HomePod vs. HomePod Mini: Which one should you buy?
An Apple smart speaker shootout
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Both Thread-enabled options offer a mesh fabric and backlit touch surface, support for stereo pair functionality and multiroom audio, and a temperature and humidity sensor.
So, which one is for you? Here’s how to decide between the HomePod (2nd gen) and the HomePod Mini.
The impressive sound quality from the second-gen HomePod can actually bounce audio around large rooms, delivering a satisfying listening experience.
Apple’s follow-up to its 2020 HomePod is an exceptional speaker that’s not only loud (even for larger rooms) but well-balanced thanks to clear lows, mids, and highs.
Along with its Apple-designed high-excursion woofer for deep bass, there are five tweeters, angled slightly upward for optimized delivery, along with “beamforming” calibration tech that bounces audio around the room to sense surfaces (like walls) to deliver a more balanced experience.
The HomePod Mini also delivers rich acoustics—surprisingly, really, as it’s out of a much smaller enclosure—but the full-range driver and dual passive radiators (a speaker diaphragm with no magnet) yield solid bass performance and crisp high frequencies.
Despite its small size, the HomePod Mini also impresses with decent volume levels for small- to medium-sized rooms (even at maximum volume, there isn’t much distortion).
When you use your voice to activate Siri—to ask a question, control your smart home devices, or instruct your personal assistant to play a song—performance was comparable between the HomePod and HomePod Mini.
Worth noting, HomePod has four far-field beamforming microphones compared to HomePod Mini’s three microphone array, but there wasn’t ever an issue with Siri understanding me on either speaker.
But pound for pound, in the performance department, HomePod (2nd gen) wins.
The price of the HomePod Mini is slashed by more than half due to its size. But don’t worry, it’s performance doesn’t lack due to that.
Smaller in size and in price, HomePod Mini is a worthy contender for music lovers, at a much more reasonable $99 apiece. Plus, it comes in more colors than its older sibling: Space Gray, blue, white, yellow, and orange.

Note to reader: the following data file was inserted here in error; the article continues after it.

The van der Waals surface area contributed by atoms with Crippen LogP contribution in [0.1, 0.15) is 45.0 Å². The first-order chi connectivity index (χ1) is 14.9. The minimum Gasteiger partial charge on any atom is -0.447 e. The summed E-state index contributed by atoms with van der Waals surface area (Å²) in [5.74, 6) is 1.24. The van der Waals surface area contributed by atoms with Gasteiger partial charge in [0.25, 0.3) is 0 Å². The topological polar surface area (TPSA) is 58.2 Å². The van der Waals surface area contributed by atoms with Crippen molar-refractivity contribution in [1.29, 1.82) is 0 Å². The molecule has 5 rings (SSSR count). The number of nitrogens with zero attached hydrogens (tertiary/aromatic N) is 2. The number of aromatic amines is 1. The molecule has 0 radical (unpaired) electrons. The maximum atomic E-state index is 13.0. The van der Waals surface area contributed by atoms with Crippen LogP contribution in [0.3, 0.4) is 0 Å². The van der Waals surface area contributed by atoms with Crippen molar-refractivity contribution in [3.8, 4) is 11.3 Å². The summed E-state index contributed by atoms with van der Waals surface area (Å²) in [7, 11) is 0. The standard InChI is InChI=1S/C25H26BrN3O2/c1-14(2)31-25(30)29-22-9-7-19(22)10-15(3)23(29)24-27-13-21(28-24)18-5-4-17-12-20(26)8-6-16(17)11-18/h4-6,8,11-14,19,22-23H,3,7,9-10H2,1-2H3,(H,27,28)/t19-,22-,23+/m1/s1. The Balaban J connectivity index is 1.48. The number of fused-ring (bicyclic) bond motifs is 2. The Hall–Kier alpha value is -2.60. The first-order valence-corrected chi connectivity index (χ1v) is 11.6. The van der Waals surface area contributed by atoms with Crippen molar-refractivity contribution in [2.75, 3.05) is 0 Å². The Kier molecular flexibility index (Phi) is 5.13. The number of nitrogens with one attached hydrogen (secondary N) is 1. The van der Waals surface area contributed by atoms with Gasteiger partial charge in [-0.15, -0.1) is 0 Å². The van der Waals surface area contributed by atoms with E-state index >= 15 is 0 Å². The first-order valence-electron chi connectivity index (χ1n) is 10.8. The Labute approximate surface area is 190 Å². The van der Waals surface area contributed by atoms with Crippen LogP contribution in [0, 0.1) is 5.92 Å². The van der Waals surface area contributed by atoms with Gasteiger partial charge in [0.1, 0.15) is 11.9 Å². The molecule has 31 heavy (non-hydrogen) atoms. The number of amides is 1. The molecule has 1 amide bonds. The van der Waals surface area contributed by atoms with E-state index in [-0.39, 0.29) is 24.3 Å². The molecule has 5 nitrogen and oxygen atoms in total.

Many of the core features are the same between HomePod and HomePod Mini. Both speakers offer multi room audio and stereo pair support, hands-free Siri integration (with the ability to recognize different users and playlists), and an U1 ultra-wideband chip (including spatial awareness and audio handoff).
Both also conveniently include a temperature and humidity sensor, should you want to know that info, and in the future may alert you if levels get too high or low for your liking.
Both speakers can act as a smart home hub, with Thread support for better compatibility and security than other platforms (leveraging HomeKit and Matter accessories).
For both speakers, be aware you need an iOS device like an iPad or iPhone. Android devices just don’t work with these speakers.
True to its name, the HomePod Mini is petite, measuring in at only 3.3 inches. Also, with a total of five color options, your smart speaker can match your aesthetic.
At 6.6 inches tall, HomePod is exactly twice the height of the 3.3-inch HomePod Mini. Both feature Apple’s eco-friendly mesh fabric, and a backlit touch-sensitive top that illuminates (in color) if you touch it to activate Siri, play or pause tracks, or adjust volume up or down.
Aside from being more compact, HomePod Mini is spherical—about the shape of a softball—compared to the more cylindrical-shaped HomePod (taller as it is wider and longer).
The design preference boils down to individual tastes, but both have their charm.
Props to the HomePod Mini’s smaller footprint, letting you place it in more spots in a room, like on a teeny bookshelf, kitchen counter, or end-table. There are extra colors for HomePod Mini, too, for those who’d prefer to match their décor, compared to latest HomePod’s only two options.
But a downside to HomePod Mini’s design is a power cable that cannot be removed from the speaker. With HomePod (2nd gen), you can use any traditional figure-8 power cable, if desired.
The second-gen HomePod is well-worth the price and pairs incredibly well with Apple Music’s features.
Granted, it costs three times the price, but the new HomePod is a better speaker than HomePod Mini.
But make no mistake: HomePod Mini can hold its own, and is astoundingly good despite its small size and cost.
While the two share many of the same features, the performance of the HomePod Mini’s pricier sibling is simply bolder and richer, and supports more Apple Music features like lossless tracks and (for those who like it) Spatial Audio. Perhaps the room-sensing tech, not found in HomePod Mini, also helps to fill the space with well-balanced music.
At the same time, those with a tinier place and budget would not have buyer’s remorse after treating their ears to HomePod Mini.
Source: USA Today Technology